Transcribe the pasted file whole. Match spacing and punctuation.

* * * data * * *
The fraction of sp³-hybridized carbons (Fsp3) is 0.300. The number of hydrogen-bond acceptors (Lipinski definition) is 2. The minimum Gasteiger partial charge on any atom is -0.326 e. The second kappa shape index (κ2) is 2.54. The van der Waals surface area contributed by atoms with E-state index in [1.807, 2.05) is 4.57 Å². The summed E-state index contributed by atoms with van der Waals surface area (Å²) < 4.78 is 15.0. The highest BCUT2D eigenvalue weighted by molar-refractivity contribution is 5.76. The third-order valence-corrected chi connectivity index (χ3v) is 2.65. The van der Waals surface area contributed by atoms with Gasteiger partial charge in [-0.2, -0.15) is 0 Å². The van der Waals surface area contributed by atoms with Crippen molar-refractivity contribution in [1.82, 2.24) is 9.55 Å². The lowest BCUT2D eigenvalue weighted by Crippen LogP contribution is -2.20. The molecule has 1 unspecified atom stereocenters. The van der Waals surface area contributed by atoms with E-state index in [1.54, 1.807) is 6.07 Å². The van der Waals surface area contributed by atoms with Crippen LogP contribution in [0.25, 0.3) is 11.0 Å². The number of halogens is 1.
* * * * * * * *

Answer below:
The fraction of sp³-hybridized carbons (Fsp3) is 0.300. The number of hydrogen-bond acceptors (Lipinski definition) is 2. The minimum Gasteiger partial charge on any atom is -0.326 e. The second kappa shape index (κ2) is 2.54. The van der Waals surface area contributed by atoms with E-state index in [1.807, 2.05) is 4.57 Å². The summed E-state index contributed by atoms with van der Waals surface area (Å²) < 4.78 is 15.0. The highest BCUT2D eigenvalue weighted by molar-refractivity contribution is 5.76. The third-order valence-corrected chi connectivity index (χ3v) is 2.65. The van der Waals surface area contributed by atoms with Gasteiger partial charge in [-0.2, -0.15) is 0 Å². The van der Waals surface area contributed by atoms with Crippen molar-refractivity contribution in [1.82, 2.24) is 9.55 Å². The lowest BCUT2D eigenvalue weighted by Crippen LogP contribution is -2.20. The molecule has 1 unspecified atom stereocenters. The van der Waals surface area contributed by atoms with E-state index in [1.54, 1.807) is 6.07 Å². The van der Waals surface area contributed by atoms with Crippen LogP contribution in [0.25, 0.3) is 11.0 Å². The number of halogens is 1.